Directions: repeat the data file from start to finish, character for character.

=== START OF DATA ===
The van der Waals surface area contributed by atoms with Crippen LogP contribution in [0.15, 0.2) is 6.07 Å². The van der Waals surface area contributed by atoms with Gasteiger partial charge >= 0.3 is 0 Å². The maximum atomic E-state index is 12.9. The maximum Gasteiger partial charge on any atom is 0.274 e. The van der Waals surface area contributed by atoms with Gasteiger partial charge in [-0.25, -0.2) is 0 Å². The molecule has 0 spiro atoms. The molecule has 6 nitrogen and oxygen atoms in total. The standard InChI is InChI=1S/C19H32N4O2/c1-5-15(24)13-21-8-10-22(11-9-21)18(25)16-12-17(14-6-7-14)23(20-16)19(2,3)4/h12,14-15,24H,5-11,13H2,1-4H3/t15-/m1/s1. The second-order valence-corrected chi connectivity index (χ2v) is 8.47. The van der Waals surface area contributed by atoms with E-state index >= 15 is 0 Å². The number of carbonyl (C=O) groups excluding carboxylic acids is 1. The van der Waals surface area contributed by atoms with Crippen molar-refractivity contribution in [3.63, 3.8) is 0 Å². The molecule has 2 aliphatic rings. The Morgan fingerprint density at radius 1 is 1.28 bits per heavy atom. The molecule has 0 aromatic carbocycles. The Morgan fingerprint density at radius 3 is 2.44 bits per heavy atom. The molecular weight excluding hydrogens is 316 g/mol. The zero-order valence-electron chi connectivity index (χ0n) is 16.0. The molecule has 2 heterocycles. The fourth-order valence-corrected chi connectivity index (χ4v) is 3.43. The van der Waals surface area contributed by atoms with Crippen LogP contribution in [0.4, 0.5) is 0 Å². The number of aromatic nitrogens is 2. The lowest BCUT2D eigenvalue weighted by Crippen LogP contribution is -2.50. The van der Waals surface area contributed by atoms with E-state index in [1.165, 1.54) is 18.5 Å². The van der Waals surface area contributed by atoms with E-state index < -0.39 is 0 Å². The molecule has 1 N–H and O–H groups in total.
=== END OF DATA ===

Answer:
The van der Waals surface area contributed by atoms with Crippen LogP contribution in [0.15, 0.2) is 6.07 Å². The van der Waals surface area contributed by atoms with Gasteiger partial charge >= 0.3 is 0 Å². The maximum atomic E-state index is 12.9. The maximum Gasteiger partial charge on any atom is 0.274 e. The van der Waals surface area contributed by atoms with Gasteiger partial charge in [-0.25, -0.2) is 0 Å². The molecule has 0 spiro atoms. The molecule has 6 nitrogen and oxygen atoms in total. The standard InChI is InChI=1S/C19H32N4O2/c1-5-15(24)13-21-8-10-22(11-9-21)18(25)16-12-17(14-6-7-14)23(20-16)19(2,3)4/h12,14-15,24H,5-11,13H2,1-4H3/t15-/m1/s1. The second-order valence-corrected chi connectivity index (χ2v) is 8.47. The van der Waals surface area contributed by atoms with E-state index >= 15 is 0 Å². The number of carbonyl (C=O) groups excluding carboxylic acids is 1. The van der Waals surface area contributed by atoms with Crippen molar-refractivity contribution in [3.63, 3.8) is 0 Å². The molecule has 2 aliphatic rings. The Morgan fingerprint density at radius 1 is 1.28 bits per heavy atom. The molecule has 0 aromatic carbocycles. The Morgan fingerprint density at radius 3 is 2.44 bits per heavy atom. The molecular weight excluding hydrogens is 316 g/mol. The zero-order valence-electron chi connectivity index (χ0n) is 16.0. The molecule has 2 heterocycles. The fourth-order valence-corrected chi connectivity index (χ4v) is 3.43. The van der Waals surface area contributed by atoms with Crippen LogP contribution in [0.4, 0.5) is 0 Å². The number of aromatic nitrogens is 2. The lowest BCUT2D eigenvalue weighted by Crippen LogP contribution is -2.50. The van der Waals surface area contributed by atoms with E-state index in [1.165, 1.54) is 18.5 Å². The van der Waals surface area contributed by atoms with E-state index < -0.39 is 0 Å². The molecule has 1 N–H and O–H groups in total.